Literature that the Annunciation House gave to the St. Thomas students prior to their visit explained that their Border Awareness Experience “does not seek so much to answer questions, but to raise them.” It also cautioned them to expect “an intense experience. Many participants feel overwhelmed by the amount of information they are receiving, the things they are seeing, the culture, the food, and the climate.”

During their Border Awareness Experience, the students visited on both sides of the border with residents and immigrants, both legal and illegal. They met social service workers, university professors and U.S. Border Patrol officers. They toured the countryside and visited cooperatives, shelters and one of the “maquiladora” factories.

Mexico established the maquiladora program in 1965 to stimulate the economy along its northern frontier. The factories use Mexican labor, cheap by U.S. standards, to produce consumer goods that for the most part are shipped north. By using Mexican rather than U.S. labor, the factories annually save $25,000 per worker.

The maquiladora program certainly created jobs. By 1980, 620 of these border factories employed about 120,000 workers. A decade later, there were 1,500 factories and 400,000 workers. Juarez alone has had as many as 312 maquiladoras, employing 265,000. Since 2000, though, ebbs and flows in the number of factory jobs have generally followed changes in the U.S. and world economies.

The factories also helped create an almost unimaginable urban mess. Mexicans streaming north for the jobs found nowhere to live, so they set up squatter settlements in the hills surrounding Juarez where they built homes of scrap wood, cardboard and bits of plastic. Some have water and electricity, many do not. Every morning the buses bounce and lurch through the settlements, picking up workers. Every night, they bring them back home.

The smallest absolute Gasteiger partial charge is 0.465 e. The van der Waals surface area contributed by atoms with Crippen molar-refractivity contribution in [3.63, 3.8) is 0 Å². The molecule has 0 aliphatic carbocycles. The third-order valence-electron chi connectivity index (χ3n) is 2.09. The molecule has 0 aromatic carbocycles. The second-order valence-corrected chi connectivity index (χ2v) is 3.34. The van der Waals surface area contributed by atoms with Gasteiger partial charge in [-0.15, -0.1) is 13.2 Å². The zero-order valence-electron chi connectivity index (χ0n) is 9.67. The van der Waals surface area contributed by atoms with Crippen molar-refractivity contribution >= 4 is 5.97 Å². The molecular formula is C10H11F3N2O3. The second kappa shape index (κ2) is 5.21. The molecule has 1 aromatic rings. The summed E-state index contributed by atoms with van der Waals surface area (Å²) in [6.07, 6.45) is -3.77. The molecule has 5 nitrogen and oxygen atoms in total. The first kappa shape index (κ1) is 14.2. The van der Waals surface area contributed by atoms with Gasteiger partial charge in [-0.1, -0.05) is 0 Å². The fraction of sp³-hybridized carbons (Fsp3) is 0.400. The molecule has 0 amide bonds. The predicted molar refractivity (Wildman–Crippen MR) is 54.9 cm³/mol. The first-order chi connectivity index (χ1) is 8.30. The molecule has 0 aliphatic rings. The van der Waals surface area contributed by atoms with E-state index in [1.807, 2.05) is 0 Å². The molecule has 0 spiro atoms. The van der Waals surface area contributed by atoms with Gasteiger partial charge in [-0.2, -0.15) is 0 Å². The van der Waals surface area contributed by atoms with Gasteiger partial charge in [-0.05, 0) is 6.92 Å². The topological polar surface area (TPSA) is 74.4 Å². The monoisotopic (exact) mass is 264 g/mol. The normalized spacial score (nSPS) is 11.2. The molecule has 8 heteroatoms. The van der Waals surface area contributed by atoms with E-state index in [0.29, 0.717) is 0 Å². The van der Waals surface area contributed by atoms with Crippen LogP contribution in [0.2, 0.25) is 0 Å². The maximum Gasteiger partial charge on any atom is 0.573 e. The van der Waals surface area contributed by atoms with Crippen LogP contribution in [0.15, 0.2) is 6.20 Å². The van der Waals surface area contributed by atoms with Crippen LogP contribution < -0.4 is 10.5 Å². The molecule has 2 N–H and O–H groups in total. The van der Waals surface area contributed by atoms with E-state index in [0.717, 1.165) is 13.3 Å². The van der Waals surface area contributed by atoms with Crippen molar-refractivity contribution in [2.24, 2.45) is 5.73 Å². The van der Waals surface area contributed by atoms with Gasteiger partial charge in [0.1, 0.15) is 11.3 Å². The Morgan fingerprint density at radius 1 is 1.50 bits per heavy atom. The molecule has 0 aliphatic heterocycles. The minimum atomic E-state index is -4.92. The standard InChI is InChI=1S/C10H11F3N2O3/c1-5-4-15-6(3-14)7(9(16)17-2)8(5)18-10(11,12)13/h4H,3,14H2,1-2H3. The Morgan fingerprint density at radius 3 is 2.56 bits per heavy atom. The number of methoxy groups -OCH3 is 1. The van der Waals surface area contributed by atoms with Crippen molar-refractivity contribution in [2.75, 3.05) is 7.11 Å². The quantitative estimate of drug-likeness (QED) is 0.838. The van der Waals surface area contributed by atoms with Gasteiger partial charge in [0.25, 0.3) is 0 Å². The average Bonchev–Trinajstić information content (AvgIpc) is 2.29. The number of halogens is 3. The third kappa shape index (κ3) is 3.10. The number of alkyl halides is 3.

Throughout their visit, the VISION trip students ate simple meals, similar to those served throughout the surrounding shantytown. That meant rice and beans, a lot of rice and beans, served at least twice a day.

Two of their most memorable meals were cooked in the outdoor adobe oven, a horno, that they repaired at the women’s center. The first meal, which the students ate with more politeness than gusto, was a lunch burrito made with rabbits. On the final evening of the trip, the horno was used to crank out one spectacular pizza after another (none made with rabbits, however).

The Border Awareness Experience concluded with an afternoon hike up a rugged mountainside that gave the students a feel for the kind of terrain that thousands upon thousands of Hispanics regularly face while sneaking into the United States. Each year – between the heat, lack of food and water, and a dangerous river – hundreds die in the attempt.

“During our first week we talked with a guy who told us how he came up from Guatemala by hopping on trains, riding a bike, and walking,” recalled freshman Kristin Seifert of Plymouth. “And after we climbed the mountain, I thought, how could he do that? He’s just 17.”

If Tyler Smith hadn’t signed up for the Tex-Mex trip, he likely would have been working during January at a furniture store in his hometown of Elk River. A biology and chemistry major, he remembers two visits the VISION group made to a chain-link fence separating El Paso and Juarez.

“On the first day we drove to the border and stood on the U.S. side of the fence and looked into Mexico. A Border Patrol officer asked what we were doing there,” Smith recalled. “And then a week later we went to the same spot, but we were in Mexico looking into the United States. It was a completely different feeling. When we looked into Mexico we were overwhelmed with the poverty, the cinder-block houses, dirt roads and garbage everywhere. When we looked into the United States, everything was clean, the roads were paved.